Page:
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New Blow for Boeing as U.S. Asks Airways to Examine Extra Jets



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The additional set of inspections for the Boeing 737-900ER brings extra scrutiny to the beleaguered plane producer.

The Federal Aviation Administration is asking airways to visually examine the door plugs on one other kind of Boeing 737 jet.


In a security alert issued late Sunday night time, the FAA stated the Boeing 737-900ER has an “an identical door plug design,” to that of the Boeing 737 Max 9, which has been grounded for weeks after a door panel blew off the airplane on an Alaska Airways flight. The Nationwide Transportation Security Board can also be investigating. 

The incident prompted the FAA to launch an investigation into whether or not Boeing failed to make sure the airplane was secure and was in compliance with the company’s laws. The corporate has stated is cooperating absolutely with the company’s probe.

The 737-900ER is an older mannequin that’s not part of the Boeing 737 Max household. There are 490 of those jets at the moment in service, in line with information from Cirium Diio. 


Within the U.S., Alaska, Delta Air Traces and United Airways function the 737-900ER. Delta, Alaska and United stated in statements that they didn’t anticipate the inspections to impression their operations. 

‘Added Layer of Safety’

The FAA’s security alert recommends that airways examine 4 areas of the door plug that hold it safe. There have been no reported points with the door plugs of the 737-900ER, however the federal company stated it was recommending inspections “as an added layer of safety.”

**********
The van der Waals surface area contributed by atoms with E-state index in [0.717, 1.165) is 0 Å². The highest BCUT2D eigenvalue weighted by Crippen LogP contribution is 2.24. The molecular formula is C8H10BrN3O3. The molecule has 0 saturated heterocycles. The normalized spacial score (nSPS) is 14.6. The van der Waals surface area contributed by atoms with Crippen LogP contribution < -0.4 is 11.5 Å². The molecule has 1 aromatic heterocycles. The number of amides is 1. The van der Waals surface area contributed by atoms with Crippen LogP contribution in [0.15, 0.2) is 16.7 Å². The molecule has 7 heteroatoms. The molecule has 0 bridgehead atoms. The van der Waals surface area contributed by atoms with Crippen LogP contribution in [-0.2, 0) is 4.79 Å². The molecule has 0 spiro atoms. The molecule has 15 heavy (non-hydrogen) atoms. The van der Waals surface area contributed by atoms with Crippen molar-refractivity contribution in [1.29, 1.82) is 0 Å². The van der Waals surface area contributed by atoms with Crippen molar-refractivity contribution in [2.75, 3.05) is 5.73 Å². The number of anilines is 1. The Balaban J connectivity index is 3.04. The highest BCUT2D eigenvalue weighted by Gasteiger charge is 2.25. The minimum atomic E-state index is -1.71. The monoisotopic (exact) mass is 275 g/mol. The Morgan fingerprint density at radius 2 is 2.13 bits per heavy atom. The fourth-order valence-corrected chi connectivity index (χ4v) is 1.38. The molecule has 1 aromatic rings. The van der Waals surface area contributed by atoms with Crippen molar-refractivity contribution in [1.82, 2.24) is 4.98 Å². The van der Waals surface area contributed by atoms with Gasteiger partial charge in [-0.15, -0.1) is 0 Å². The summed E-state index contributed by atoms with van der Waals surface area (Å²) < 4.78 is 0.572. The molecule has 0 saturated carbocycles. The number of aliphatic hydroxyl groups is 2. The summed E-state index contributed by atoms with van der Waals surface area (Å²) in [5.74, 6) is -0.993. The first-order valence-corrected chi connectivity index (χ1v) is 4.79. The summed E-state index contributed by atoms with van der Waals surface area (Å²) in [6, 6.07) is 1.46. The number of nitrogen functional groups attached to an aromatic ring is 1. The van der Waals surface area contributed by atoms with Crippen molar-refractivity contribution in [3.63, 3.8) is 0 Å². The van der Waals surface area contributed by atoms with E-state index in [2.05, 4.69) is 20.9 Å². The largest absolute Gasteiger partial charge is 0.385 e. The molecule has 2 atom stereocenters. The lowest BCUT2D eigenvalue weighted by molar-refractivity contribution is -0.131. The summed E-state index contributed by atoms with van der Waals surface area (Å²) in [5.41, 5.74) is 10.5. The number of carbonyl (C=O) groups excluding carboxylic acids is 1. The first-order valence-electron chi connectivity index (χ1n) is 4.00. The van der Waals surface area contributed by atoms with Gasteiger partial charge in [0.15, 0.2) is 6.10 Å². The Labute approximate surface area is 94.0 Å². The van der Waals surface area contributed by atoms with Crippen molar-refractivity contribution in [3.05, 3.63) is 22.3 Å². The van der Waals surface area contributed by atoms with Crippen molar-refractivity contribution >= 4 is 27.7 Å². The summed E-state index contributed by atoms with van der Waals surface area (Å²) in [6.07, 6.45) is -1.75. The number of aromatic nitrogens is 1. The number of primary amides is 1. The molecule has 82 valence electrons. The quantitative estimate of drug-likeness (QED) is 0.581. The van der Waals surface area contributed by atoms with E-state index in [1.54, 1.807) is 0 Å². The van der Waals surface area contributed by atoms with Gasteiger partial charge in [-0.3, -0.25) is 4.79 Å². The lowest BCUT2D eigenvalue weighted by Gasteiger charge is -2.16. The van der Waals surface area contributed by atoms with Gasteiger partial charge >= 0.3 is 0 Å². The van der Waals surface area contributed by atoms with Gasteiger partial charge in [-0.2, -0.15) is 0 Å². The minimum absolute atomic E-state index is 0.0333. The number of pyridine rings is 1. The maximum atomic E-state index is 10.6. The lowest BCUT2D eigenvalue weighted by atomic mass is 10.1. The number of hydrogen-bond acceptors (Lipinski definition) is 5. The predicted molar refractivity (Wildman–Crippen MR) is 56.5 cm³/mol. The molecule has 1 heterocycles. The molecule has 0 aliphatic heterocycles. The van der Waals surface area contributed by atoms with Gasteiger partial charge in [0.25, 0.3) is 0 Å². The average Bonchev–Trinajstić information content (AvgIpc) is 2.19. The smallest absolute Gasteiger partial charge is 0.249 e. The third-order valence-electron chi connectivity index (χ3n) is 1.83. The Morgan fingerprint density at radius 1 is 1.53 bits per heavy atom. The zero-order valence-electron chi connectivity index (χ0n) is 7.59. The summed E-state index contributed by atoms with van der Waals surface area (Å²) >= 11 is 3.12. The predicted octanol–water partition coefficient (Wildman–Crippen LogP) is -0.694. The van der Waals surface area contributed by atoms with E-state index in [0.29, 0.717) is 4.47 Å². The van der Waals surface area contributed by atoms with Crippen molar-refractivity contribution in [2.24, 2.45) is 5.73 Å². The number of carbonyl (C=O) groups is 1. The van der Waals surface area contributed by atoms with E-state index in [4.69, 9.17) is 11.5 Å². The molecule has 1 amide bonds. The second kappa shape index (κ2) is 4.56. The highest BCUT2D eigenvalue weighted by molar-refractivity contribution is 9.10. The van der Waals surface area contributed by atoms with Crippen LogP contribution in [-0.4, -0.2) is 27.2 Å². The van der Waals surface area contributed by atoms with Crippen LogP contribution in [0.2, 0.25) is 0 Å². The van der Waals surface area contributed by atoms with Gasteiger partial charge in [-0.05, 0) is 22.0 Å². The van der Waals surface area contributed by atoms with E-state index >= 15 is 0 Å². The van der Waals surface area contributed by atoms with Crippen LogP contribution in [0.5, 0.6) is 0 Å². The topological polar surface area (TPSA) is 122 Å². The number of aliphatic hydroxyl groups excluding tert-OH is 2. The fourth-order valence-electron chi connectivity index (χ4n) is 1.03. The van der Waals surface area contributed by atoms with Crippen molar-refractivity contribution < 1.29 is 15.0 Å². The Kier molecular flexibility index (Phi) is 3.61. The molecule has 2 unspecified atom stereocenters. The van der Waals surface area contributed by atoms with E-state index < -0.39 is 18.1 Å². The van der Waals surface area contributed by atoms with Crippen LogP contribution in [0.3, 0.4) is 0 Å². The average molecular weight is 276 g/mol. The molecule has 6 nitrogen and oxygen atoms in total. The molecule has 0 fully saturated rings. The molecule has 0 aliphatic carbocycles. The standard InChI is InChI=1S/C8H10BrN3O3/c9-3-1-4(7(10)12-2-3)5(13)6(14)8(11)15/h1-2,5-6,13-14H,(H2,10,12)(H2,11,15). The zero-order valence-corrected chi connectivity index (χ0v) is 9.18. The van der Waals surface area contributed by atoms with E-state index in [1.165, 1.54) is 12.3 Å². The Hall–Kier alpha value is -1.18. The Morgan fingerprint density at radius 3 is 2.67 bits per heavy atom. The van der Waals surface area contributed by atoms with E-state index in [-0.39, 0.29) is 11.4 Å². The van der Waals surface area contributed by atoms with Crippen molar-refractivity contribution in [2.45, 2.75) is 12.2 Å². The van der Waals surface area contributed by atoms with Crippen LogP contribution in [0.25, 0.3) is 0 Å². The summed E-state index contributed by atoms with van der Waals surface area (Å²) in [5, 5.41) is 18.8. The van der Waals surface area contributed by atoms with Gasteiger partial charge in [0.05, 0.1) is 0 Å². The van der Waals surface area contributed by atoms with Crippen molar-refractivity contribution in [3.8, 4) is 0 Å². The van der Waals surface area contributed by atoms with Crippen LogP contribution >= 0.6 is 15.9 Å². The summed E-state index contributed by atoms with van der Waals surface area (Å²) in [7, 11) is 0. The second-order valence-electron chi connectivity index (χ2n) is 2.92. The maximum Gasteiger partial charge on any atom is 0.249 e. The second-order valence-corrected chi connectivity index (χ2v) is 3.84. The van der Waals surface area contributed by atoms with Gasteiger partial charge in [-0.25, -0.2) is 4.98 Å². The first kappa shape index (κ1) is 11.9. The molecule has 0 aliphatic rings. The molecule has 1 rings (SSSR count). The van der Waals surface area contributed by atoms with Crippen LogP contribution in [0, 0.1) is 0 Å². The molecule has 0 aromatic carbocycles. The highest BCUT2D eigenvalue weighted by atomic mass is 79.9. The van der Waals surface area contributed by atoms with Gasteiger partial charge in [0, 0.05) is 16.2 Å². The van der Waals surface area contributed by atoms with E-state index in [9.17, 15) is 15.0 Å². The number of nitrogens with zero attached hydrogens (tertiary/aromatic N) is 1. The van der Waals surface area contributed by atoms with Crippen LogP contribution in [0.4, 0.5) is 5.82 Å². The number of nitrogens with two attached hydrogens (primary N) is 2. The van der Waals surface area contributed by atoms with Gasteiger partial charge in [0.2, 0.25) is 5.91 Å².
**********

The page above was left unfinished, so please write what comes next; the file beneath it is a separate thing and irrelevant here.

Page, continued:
The event brings extra scrutiny to Boeing, which has repeatedly confronted points with its newer 737 Max fleet. Two deadly crashes involving the Boeing 737 Max 8 led the FAA to floor the airplane for almost two years, and now, it’s unclear when affected 737 Max 9s will return into service. 


Amid the incidents, the U.S. producer has been slowly shedding market share to its fundamental competitor, Airbus. In 2023, the European producer delivered 735 industrial plane to 87 prospects, whereas Boeing delivered 528 — this was the fifth consecutive 12 months Airbus had extra industrial plane orders than Boeing. 

Boeing is ready to report its fourth-quarter earnings on January 31. Skift and Airline Weekly can have full protection.

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